Yet, he insisted. “This is where we do all the tastings. It is important to taste at the same time of day in the same place.”
Okay. I believed him. Definitely a Virgo. How else could he keep his aromas and tastes straight? After all he has to sample 1000 new spirits a season to decide which ones would make up his blends that thrive on consistency. He has to keep all of those vials on the shelves straight in his mind.
Tall, with a shock of silver hair, he is more modest than I could have imagined for a man who has created a cognac that sells for $2800 or so. He says he owes his knowledge and talent to his uncle Maurice’s (6th generation family nose) whose tutelage he benefited from over a decade. “Just like a perfumer it takes ten years to develop your sense of smell and taste, you have to have a library of scents up here,” he said, tapping his forehead.
Fillioux confided that he, like me, detests the smell of new oak, and considers it a crime to use it, especially for old stocks. In the warehouse right across the canal, there were no new barrels, most ancient and I lingered greedily (oh I didn’t hint too much) over one dated 1949. In a generous act, a large hammer delivers blows to it. One powerful bang on each side of bung, and it sighed its release. A petite glass vial is lowered as if drawing well water. Out came the 60 -year -old spirit. In the glass its smell was piercing, the taste, lingering. Sweetened with age, the power of butter, the grip of youth.
I asked him what he looks for when he makes a blend, either for one that goes into that Baccarat decanter or a $35 bottle.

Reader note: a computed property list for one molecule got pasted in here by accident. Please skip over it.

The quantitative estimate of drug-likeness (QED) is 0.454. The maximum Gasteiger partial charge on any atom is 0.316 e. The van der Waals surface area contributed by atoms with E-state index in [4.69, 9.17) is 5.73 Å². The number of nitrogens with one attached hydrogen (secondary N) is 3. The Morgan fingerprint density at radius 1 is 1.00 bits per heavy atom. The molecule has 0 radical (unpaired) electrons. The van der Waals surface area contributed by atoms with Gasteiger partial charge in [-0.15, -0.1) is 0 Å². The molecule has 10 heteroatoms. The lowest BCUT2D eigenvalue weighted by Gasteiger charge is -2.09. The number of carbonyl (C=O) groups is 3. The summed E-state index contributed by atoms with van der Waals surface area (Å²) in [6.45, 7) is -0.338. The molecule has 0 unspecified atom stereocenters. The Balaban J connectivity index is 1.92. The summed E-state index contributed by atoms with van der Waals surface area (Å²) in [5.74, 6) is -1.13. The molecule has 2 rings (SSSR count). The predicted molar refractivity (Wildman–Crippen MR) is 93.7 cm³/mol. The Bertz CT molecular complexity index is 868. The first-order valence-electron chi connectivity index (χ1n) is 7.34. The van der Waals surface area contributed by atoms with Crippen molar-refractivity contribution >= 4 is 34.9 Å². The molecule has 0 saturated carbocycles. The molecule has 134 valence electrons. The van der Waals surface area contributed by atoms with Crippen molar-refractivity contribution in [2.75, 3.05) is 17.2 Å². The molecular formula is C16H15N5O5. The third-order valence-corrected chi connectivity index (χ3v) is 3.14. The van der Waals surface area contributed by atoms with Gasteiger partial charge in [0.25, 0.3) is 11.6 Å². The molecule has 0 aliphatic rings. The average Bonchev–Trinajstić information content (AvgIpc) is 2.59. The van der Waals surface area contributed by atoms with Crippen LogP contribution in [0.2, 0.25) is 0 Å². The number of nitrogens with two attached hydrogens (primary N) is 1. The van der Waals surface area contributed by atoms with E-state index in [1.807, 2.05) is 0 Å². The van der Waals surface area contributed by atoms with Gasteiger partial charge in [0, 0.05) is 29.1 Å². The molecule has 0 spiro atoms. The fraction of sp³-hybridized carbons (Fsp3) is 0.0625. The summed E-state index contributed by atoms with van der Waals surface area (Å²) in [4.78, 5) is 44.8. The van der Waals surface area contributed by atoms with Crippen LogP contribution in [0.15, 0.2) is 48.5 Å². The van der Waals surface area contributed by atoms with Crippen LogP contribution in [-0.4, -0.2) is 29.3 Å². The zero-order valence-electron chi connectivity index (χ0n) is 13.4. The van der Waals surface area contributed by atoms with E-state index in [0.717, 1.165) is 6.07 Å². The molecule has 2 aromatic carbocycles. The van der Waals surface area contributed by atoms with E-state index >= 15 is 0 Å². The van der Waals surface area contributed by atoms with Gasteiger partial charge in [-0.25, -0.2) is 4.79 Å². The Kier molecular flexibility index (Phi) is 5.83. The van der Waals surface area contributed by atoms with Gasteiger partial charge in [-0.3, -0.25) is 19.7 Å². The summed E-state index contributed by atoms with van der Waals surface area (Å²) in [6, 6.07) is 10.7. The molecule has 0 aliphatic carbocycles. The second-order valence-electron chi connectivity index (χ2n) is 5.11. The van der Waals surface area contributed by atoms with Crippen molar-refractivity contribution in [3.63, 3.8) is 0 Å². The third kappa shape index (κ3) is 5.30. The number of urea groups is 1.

“Consistency and elegance,” he said.
For a moment, I wanted to say, sure. Right. Marketing speak. Of course elegance! But I was deeply grateful that he didn’t go on about the complexity, the fabric, the aromas. Thank you M. Fillioux for not guiding me through the experience as others would have. My experience of that blend, the one who’s story I had come for, was quite finessed; layers of citrus and orange, more orange peel, twisted and released, hazel nuts pan toasted in brown butter, and orange oil. There was the structure that marks a great cognac. There was walnut skin tannin and ash, perfect for cigars- and then it just melts into that that brown butter and that thing called rancio, an elusive term that just signifies age, gorgeous, seductive age.
Fillioux might have said his mission was blending for consistency and elegance, but what got him out of bed every morning was more animalistic, it was heritage.
“At five years of age, all of the cognacs are still aging,” he said. “But at five years, like children, they can start to tell us something. We can tell immediately if a sample is worthy, if there is potential. When you find one with potential you put it aside and you wait. When you have forty on a table and one is exceptional, that is an emotional experience. I am choosing spirits that will last long after I die.”
(Why are these badges here? I've entered this piece in their competition.)